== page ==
errors. Do at least two full passes error free, before booting into Windows.

In the upper left hand corner of the memtest86+ operating screen,
there are three bandwidth indicators. The slowest of these is a measurement
of the memory bandwidth. The bandwidth is measured by a sequential read of
a region which is larger than the processor cache - that makes the accesses
basically uncached.

On my A7N8X-E, I get 1485MB/sec in dual channel mode, and 916MB/sec in single
channel mode. In my case the memory is running 2-2-2-6 timing at DDR400. You
can use memtest86+ to tweak the memory timings, based on whatever spec you
have for each stick (CPUZ SPD dump might tell you something about each stick).
The slowest stick of memory sets the timing for the whole bus. Since your
memory will be running at DDR333, you won't get to the 916MB/sec
level, but you can still use memtest86+ to compare the impact that Samsung
stick is having.

From an application perspective, take the percent improvement and divide by 3,
to get the percentage effect on your applications. In other words, if you
speed up the memory by 15%, expect your applications to be 5% faster than they
were before (as a rough average figure).

If this was my machine, I would probably be using 2x512MB, installed in slot 1
and slot 3, with either PC2700 or PC3200 RAM. Since PC3200 RAM is backward
compatible with everything, it makes sense to only be buying PC3200 now. As for
the CAS of any RAM you use, there is CAS2, CAS2.5, and CAS3, and it probably
doesn't make sense to fork out a lot of cash for some CAS2, for the amount of
improvement you would get. Chances are your existing stick is CAS3 (as that
is kind of an industry standard - CAS2 is more of an overclocker RAM, selected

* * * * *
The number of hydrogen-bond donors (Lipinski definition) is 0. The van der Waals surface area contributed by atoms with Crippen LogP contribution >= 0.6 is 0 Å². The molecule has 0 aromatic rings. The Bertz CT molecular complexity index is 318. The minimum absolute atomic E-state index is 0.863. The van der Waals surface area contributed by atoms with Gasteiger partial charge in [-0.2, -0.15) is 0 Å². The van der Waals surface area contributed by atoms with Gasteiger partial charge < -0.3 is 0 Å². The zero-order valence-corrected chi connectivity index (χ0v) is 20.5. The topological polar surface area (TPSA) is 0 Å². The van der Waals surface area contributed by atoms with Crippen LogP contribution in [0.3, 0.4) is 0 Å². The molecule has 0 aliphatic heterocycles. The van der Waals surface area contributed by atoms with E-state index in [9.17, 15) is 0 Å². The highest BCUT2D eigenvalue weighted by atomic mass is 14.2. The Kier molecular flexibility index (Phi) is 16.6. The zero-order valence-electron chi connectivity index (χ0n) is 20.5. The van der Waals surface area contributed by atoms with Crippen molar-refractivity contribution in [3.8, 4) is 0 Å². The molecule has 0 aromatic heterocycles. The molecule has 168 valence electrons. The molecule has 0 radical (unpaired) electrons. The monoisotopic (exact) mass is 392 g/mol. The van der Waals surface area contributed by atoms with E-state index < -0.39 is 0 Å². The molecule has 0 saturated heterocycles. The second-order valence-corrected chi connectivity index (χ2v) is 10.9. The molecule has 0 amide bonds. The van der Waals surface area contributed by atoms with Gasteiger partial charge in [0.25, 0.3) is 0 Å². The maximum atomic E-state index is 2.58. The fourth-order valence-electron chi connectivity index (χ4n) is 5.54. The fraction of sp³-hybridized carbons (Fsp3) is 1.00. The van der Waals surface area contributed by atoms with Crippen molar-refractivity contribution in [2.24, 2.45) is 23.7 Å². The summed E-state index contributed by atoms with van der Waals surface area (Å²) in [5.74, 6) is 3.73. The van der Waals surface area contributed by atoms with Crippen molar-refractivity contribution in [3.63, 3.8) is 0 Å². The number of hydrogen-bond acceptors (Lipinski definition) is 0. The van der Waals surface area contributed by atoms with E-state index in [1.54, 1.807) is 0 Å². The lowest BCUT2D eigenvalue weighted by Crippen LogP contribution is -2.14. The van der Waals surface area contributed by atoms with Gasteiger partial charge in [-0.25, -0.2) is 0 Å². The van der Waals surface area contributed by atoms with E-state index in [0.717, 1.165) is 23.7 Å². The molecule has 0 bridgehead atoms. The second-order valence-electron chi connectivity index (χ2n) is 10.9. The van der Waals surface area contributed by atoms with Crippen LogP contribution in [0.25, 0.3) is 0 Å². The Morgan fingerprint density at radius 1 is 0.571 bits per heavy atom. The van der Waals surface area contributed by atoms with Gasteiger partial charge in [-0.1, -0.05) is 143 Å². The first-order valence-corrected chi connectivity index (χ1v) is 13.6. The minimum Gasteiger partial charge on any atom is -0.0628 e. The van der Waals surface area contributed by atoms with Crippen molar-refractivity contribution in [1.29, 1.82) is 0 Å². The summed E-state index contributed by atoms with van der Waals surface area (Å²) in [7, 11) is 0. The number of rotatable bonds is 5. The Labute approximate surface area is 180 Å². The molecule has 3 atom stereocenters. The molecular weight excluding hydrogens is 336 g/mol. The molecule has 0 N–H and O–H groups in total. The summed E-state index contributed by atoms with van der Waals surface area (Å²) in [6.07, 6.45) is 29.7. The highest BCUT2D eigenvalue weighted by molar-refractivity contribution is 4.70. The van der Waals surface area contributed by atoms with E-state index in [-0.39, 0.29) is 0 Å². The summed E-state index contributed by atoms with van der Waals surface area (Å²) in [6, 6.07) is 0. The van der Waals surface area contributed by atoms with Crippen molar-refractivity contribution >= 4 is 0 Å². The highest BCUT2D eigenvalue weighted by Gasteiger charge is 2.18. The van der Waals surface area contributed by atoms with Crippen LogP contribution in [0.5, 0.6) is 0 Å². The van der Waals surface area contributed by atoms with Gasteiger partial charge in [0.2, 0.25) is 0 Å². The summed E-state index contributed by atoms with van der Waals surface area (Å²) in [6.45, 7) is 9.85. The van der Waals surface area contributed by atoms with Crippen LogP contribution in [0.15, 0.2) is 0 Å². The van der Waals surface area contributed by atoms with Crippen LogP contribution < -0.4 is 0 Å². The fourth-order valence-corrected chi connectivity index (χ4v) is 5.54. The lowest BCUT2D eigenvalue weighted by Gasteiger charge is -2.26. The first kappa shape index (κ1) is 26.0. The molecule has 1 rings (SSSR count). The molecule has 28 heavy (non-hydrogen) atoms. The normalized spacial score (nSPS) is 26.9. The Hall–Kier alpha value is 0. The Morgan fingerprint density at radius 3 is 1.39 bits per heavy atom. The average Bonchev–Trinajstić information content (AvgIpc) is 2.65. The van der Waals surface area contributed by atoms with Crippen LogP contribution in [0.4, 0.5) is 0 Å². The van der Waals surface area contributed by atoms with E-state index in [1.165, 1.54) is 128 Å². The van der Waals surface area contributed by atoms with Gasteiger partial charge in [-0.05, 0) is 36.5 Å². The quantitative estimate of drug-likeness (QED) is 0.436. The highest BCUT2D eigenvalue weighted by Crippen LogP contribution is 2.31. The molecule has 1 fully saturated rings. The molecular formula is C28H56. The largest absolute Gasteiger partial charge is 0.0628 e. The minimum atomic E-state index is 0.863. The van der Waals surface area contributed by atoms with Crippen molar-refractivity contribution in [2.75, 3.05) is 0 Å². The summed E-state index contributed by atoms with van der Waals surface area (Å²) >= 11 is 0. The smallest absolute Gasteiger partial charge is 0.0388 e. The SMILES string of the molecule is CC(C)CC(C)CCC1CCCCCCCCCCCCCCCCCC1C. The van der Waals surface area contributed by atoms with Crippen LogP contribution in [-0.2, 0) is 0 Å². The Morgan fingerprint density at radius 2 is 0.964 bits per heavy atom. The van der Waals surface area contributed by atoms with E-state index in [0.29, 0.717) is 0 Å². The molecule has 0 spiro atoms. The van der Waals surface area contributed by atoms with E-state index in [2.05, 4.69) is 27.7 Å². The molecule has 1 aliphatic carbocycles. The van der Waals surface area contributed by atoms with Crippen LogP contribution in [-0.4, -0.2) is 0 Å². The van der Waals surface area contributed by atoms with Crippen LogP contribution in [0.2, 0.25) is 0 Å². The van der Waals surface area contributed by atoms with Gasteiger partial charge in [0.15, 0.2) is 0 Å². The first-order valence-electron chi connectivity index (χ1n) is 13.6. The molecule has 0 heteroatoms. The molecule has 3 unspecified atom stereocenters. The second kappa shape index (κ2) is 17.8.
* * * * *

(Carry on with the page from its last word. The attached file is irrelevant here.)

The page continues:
by speed binning). A second 512MB stick of PC3200 CAS3 can be as cheap as $50
or so, and where you buy it, really depends on how many times you've been burned
by cheap generic RAM (I've been burned twice now).

This article compares the impact of CAS on performance:
http://www6.tomshardware.com/motherboard/20040119/index...

So, work on your RAM a bit, and see what you think.

HTH,
Paul
September 7, 2005 12:45:21 PM

Archived from groups: alt.comp.periphs.mainboard.asus (More info?)

Paul, Mega thanks for all your help - i'm gonna have a look at that Samsung
memory (it was the only original piece from when i first made "my old pc)
way back about 4 or 5 years ago and i thought it was a shame not to use it.

I might get a faster 256 to throw in or as you suggest,pull both 256's and
get another 512 of faster stuff.

Cheers

Dave :) 


"Paul" <nospam@needed.com> wrote in message
news:nospam-0609052213090001@192.168.1.178...
> In article <p8nTe.103691$G8.38881@text.news.blueyonder.co.uk>, "DB"
> <db002a3121(NOSPAM)@blueyonder.co.uk> wrote:
>
>> this is what came out.........
>>
>>
>> CPU-Z version 1.30.
>>
>> CPU(s)
>> Number of CPUs 1
>>
>> Name AMD Athlon XP
>> Code Name Barton
>> Specification AMD Athlon(TM) XP 3000+
>> Family / Model / Stepping 6 A 0
>> Extended Family / Model 7 A
>> Package Socket A
>> Technology 0.13 µ
>> MMX, Extended MMX, 3DNow!, Extended 3DNow!, SSE
>> CPU Clock Speed 2153.9 MHz
>> Clock multiplier x 13.0
>> Front Side Bus Frequency 165.7 MHz
>> Bus Speed 331.4 MHz
>> L1 Data Cache 64 KBytes, 2-way, 64 Bytes line size
>> L1 Instruction Cache 64 KBytes, 2-way, 64 Bytes line size
>> L2 Cache 512 KBytes, 16-way set associative, 64 Bytes line
>> size
>> L2 Speed 2153.9 MHz (Full)
>> L2 Location On Chip
>> L2 Data Prefetch Logic yes
>> L2 Bus Width 64 bits
>
> Processor looks good. You can check the voltage in the hardware monitor -
> it
> won't be exactly 1.65, but it will be somewhere in that neighbourhood. The
> processor speed is the number one factor, followed by the RAM setup. The
> AthlonXP Barton likes all the FSB it can get, but the chipsets and the
> nature of the bus on the AthlonXP, seems to preclude giant overclocks of
> the FSB. In any case, I wouldn't mess with the CPU clock setting, unless
> your RAM was a bit more capable.
>
>> Mainboard and chipset
>> Motherboard manufacturer ASUSTeK Computer INC.
>> Motherboard model A7V8X-X, REV 1.xx
>> BIOS vendor Award Software, Inc.
>> BIOS revision ASUS A7V8X-X ACPI BIOS Revision 1013
>> BIOS release date 09/02/2004
>> Chipset VIA KT400A rev. 80